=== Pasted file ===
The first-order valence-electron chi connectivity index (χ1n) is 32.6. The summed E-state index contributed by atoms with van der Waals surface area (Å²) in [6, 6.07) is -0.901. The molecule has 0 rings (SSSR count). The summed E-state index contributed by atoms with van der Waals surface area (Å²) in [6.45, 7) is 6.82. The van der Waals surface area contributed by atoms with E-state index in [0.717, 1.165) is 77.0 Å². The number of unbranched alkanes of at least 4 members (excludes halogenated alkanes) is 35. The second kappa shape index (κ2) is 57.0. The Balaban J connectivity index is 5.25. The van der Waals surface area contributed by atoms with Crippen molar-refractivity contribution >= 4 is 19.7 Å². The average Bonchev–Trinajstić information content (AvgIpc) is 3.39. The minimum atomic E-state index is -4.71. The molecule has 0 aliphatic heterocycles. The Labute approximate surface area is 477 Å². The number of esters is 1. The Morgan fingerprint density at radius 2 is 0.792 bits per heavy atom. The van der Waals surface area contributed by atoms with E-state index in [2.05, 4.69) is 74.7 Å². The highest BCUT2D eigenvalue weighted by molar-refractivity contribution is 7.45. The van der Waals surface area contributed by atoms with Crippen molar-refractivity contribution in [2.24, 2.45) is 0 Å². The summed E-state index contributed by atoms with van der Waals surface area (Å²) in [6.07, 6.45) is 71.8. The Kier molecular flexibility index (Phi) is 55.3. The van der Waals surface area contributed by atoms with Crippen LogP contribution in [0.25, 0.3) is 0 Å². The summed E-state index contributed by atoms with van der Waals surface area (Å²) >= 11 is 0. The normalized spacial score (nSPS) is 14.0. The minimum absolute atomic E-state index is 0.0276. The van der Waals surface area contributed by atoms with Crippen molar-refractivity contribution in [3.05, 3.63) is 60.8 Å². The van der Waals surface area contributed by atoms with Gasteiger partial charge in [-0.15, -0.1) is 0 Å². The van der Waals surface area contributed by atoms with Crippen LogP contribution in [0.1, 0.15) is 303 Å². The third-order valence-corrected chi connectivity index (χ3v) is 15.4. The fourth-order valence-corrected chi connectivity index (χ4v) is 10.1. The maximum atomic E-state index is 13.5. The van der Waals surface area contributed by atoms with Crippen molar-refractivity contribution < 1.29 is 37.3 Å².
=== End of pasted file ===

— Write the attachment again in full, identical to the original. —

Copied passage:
The first-order valence-electron chi connectivity index (χ1n) is 32.6. The summed E-state index contributed by atoms with van der Waals surface area (Å²) in [6, 6.07) is -0.901. The molecule has 0 rings (SSSR count). The summed E-state index contributed by atoms with van der Waals surface area (Å²) in [6.45, 7) is 6.82. The van der Waals surface area contributed by atoms with E-state index in [0.717, 1.165) is 77.0 Å². The number of unbranched alkanes of at least 4 members (excludes halogenated alkanes) is 35. The second kappa shape index (κ2) is 57.0. The Balaban J connectivity index is 5.25. The van der Waals surface area contributed by atoms with Crippen molar-refractivity contribution >= 4 is 19.7 Å². The average Bonchev–Trinajstić information content (AvgIpc) is 3.39. The minimum atomic E-state index is -4.71. The molecule has 0 aliphatic heterocycles. The Labute approximate surface area is 477 Å². The number of esters is 1. The Morgan fingerprint density at radius 2 is 0.792 bits per heavy atom. The van der Waals surface area contributed by atoms with E-state index in [2.05, 4.69) is 74.7 Å². The highest BCUT2D eigenvalue weighted by molar-refractivity contribution is 7.45. The van der Waals surface area contributed by atoms with Crippen molar-refractivity contribution in [2.24, 2.45) is 0 Å². The summed E-state index contributed by atoms with van der Waals surface area (Å²) in [6.07, 6.45) is 71.8. The Kier molecular flexibility index (Phi) is 55.3. The van der Waals surface area contributed by atoms with Crippen LogP contribution in [0.25, 0.3) is 0 Å². The summed E-state index contributed by atoms with van der Waals surface area (Å²) >= 11 is 0. The normalized spacial score (nSPS) is 14.0. The minimum absolute atomic E-state index is 0.0276. The van der Waals surface area contributed by atoms with Crippen molar-refractivity contribution in [3.05, 3.63) is 60.8 Å². The van der Waals surface area contributed by atoms with Gasteiger partial charge in [-0.15, -0.1) is 0 Å². The van der Waals surface area contributed by atoms with Crippen LogP contribution in [0.1, 0.15) is 303 Å². The third-order valence-corrected chi connectivity index (χ3v) is 15.4. The fourth-order valence-corrected chi connectivity index (χ4v) is 10.1. The maximum atomic E-state index is 13.5. The van der Waals surface area contributed by atoms with Crippen molar-refractivity contribution < 1.29 is 37.3 Å².